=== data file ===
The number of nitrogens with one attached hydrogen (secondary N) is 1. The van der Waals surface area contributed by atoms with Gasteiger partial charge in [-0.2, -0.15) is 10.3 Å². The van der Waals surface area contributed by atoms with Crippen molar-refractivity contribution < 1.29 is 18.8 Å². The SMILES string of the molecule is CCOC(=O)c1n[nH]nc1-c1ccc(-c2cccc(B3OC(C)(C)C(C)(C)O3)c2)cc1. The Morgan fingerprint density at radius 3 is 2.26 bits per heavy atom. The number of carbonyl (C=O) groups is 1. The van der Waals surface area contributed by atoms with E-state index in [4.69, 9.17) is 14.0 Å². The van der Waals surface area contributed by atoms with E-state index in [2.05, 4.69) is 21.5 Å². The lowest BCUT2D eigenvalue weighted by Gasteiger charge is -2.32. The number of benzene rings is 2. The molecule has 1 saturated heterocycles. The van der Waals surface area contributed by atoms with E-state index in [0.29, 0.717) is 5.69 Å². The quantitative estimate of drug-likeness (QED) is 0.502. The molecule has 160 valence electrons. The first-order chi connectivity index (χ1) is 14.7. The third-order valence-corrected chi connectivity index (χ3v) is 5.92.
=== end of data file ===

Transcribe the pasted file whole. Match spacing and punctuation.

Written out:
The number of nitrogens with one attached hydrogen (secondary N) is 1. The van der Waals surface area contributed by atoms with Gasteiger partial charge in [-0.2, -0.15) is 10.3 Å². The van der Waals surface area contributed by atoms with Crippen molar-refractivity contribution < 1.29 is 18.8 Å². The SMILES string of the molecule is CCOC(=O)c1n[nH]nc1-c1ccc(-c2cccc(B3OC(C)(C)C(C)(C)O3)c2)cc1. The Morgan fingerprint density at radius 3 is 2.26 bits per heavy atom. The number of carbonyl (C=O) groups is 1. The van der Waals surface area contributed by atoms with E-state index in [4.69, 9.17) is 14.0 Å². The van der Waals surface area contributed by atoms with E-state index in [2.05, 4.69) is 21.5 Å². The lowest BCUT2D eigenvalue weighted by Gasteiger charge is -2.32. The number of benzene rings is 2. The molecule has 1 saturated heterocycles. The van der Waals surface area contributed by atoms with E-state index in [0.29, 0.717) is 5.69 Å². The quantitative estimate of drug-likeness (QED) is 0.502. The molecule has 160 valence electrons. The first-order chi connectivity index (χ1) is 14.7. The third-order valence-corrected chi connectivity index (χ3v) is 5.92.